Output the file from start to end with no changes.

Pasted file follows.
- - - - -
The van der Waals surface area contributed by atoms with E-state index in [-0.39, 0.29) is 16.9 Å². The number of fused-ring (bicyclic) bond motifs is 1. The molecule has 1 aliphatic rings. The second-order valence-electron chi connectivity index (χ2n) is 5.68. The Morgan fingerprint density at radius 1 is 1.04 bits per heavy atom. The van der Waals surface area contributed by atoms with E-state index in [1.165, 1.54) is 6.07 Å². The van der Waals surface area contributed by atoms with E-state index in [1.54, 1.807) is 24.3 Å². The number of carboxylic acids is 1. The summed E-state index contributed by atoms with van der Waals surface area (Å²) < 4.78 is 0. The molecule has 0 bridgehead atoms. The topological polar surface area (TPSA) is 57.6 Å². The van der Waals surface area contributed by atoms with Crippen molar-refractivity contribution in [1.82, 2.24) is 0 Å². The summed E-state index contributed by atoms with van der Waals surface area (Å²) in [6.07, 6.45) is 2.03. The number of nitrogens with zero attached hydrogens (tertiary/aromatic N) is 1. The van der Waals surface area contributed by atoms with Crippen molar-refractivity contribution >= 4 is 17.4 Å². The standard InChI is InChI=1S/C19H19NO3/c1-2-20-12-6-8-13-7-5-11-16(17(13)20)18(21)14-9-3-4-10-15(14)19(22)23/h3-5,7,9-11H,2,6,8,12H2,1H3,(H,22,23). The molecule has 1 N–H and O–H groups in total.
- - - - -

The van der Waals surface area contributed by atoms with E-state index in [-0.39, 0.29) is 16.9 Å². The number of fused-ring (bicyclic) bond motifs is 1. The molecule has 1 aliphatic rings. The second-order valence-electron chi connectivity index (χ2n) is 5.68. The Morgan fingerprint density at radius 1 is 1.04 bits per heavy atom. The van der Waals surface area contributed by atoms with E-state index in [1.165, 1.54) is 6.07 Å². The van der Waals surface area contributed by atoms with E-state index in [1.54, 1.807) is 24.3 Å². The number of carboxylic acids is 1. The summed E-state index contributed by atoms with van der Waals surface area (Å²) < 4.78 is 0. The molecule has 0 bridgehead atoms. The topological polar surface area (TPSA) is 57.6 Å². The van der Waals surface area contributed by atoms with Crippen molar-refractivity contribution in [1.82, 2.24) is 0 Å². The summed E-state index contributed by atoms with van der Waals surface area (Å²) in [6.07, 6.45) is 2.03. The number of nitrogens with zero attached hydrogens (tertiary/aromatic N) is 1. The van der Waals surface area contributed by atoms with Crippen molar-refractivity contribution >= 4 is 17.4 Å². The standard InChI is InChI=1S/C19H19NO3/c1-2-20-12-6-8-13-7-5-11-16(17(13)20)18(21)14-9-3-4-10-15(14)19(22)23/h3-5,7,9-11H,2,6,8,12H2,1H3,(H,22,23). The molecule has 1 N–H and O–H groups in total.